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Greece on Wheels is run by Sylvia Stamatakis who, if looking Greek gave you credibility, would have none at all. Sylvia is blondish, originally Canadian. She’s a woman who went to Greece, met a man, and ended up running a taverna on Crete. Then a couple of years ago, after 23 years in Greece, she began cooking the same things in San Miguel de Allende for people like The Gentlemen Who Lunch.

When she first started the business, Sylvia’s menu was quite simple. These days it’s very diversified. With some dishes that you’d rarely even find in any of the twenty or so 21st Century tavernas on The Danny. I was very anxious to try one dish she listed in her weekly email. Because it included a meat that is probably the most under-appreciated meat in the world. And a meat that’s only under-appreciated because, before it becomes meat, it’s got a cute turned up nose, floppy ears and a fluffy fur coat. Yes, I’m talking about rabbit and, in this case, rabbit slowly braised in a red wine sauce.

With rabbit the absolute definite main, I asked Sylvia to just surprise us with samples of as many mezes (a word I pronounce with the accent on the first syllable and she pronounces with the accent on the last) or starters (what people who don’t even want to pronounce the word call them) as our budget allowed plus a salad or two bridging the gap in between.

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Sylvia Stamatakis is a woman who is always in a rush. But always one course behind everyone else. Always running, never walking. Always waving her arms faster than her lips. But though she may always be a minute or ten late, she always delivers. And always delivers good Greek. The table was set. We were ready for the feast.

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First out were three dips. Tzatziki, hummus and melitzana. They came with our choice of pita chips or carrot and cucumber sticks to scoop up the tasty sauces. The tzatziki had the right amount of cucumbers and enough but not too much garlic. The hummus had a nice hint of lemon to compliment the ground chickpeas. The third dip was what Sylvia called melitzana and what Don Day calls eggplant salad. It’s also…or at least very similar to…what North African restaurants call baba gannoush. It combines eggplant with lemon, olive oil, salt and pepper and subtle seasoning in a chunky sauce. I could lunch on just Greek dips but there was much more to come.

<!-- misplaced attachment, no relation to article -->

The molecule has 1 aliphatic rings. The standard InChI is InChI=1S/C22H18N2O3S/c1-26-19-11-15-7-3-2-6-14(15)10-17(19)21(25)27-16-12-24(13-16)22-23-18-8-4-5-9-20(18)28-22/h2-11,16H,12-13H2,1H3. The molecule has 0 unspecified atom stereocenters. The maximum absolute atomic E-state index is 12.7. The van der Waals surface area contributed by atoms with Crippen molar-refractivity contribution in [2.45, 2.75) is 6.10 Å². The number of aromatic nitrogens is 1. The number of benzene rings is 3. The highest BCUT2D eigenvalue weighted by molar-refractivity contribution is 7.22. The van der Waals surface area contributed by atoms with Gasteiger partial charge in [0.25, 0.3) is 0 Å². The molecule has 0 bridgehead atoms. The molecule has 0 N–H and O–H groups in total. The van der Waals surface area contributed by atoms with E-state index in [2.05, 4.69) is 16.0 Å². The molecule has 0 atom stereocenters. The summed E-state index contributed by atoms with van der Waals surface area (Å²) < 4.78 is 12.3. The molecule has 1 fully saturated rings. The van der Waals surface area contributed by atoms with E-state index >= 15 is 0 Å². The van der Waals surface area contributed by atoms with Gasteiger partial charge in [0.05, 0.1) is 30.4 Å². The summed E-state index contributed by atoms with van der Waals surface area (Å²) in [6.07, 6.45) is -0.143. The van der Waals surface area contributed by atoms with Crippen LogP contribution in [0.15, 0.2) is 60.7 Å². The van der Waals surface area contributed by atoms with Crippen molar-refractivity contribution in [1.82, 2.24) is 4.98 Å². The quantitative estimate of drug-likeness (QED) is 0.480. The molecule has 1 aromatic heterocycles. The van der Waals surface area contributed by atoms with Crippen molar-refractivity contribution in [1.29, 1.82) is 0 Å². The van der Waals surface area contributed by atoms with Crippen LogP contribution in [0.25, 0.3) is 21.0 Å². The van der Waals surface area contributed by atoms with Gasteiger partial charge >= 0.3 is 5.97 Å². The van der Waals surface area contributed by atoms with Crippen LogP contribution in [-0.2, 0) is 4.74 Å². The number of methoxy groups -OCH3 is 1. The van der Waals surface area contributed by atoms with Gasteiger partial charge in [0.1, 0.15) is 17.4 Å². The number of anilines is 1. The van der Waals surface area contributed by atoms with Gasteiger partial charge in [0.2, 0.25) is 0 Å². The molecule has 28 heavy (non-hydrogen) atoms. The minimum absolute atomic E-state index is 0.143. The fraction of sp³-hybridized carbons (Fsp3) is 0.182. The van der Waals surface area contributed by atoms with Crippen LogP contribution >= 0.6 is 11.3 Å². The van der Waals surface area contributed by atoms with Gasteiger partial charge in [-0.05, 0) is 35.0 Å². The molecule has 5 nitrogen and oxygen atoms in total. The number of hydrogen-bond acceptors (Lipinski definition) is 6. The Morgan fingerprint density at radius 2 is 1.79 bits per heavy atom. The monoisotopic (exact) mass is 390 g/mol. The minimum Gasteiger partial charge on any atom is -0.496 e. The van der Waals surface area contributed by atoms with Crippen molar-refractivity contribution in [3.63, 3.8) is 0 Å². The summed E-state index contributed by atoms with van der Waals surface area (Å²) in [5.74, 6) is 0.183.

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Spanakopita is a Don Day favorite. I’ve been known to go all the way to Athens for my favorite spinach pie. But I should also tell you that Athens is the name of a bakery in that district called The Danny. Spanakopita was the first food bonding experience I ever had with my first grandchild. OK, maybe I conned her a little by not telling her the pie was stuffed with spinach but everyone knows you can’t get most kids to eat spinach, or broccoli, or asparagus, or mushrooms without a little trickery. I still remember the joy of hearing those words, “Grampy, can I have some more green pie.”

Next up, our first taste of Greece On Wheels lamb. It was a dish the Greeks call melitzanes papoutsakia. It was what I call little shoes of stuffed zucchini topped with yogurt and feta. The tender lamb, creamy sauce and crunchy zucchini sang three part harmony.

The appies continued with dolmathes, those fat fingers of flavored rice wrapped in grape leaves. Sylvia told me, “In Crete, dolmathes are vegetarian. In the north, they usually include meat.” We, of course, wanted them to include meat and Sylvia included ground lamb. She buys her lamb whole and butchers it herself. One of the toughest decisions I had was whether to have her baby lamb with roast potatoes and green beans (just like in those Danny days) or the rabbit as our main course. She did a little compromise for us, putting the avgolemono sauce she puts on the braised lamb on our dolmathes.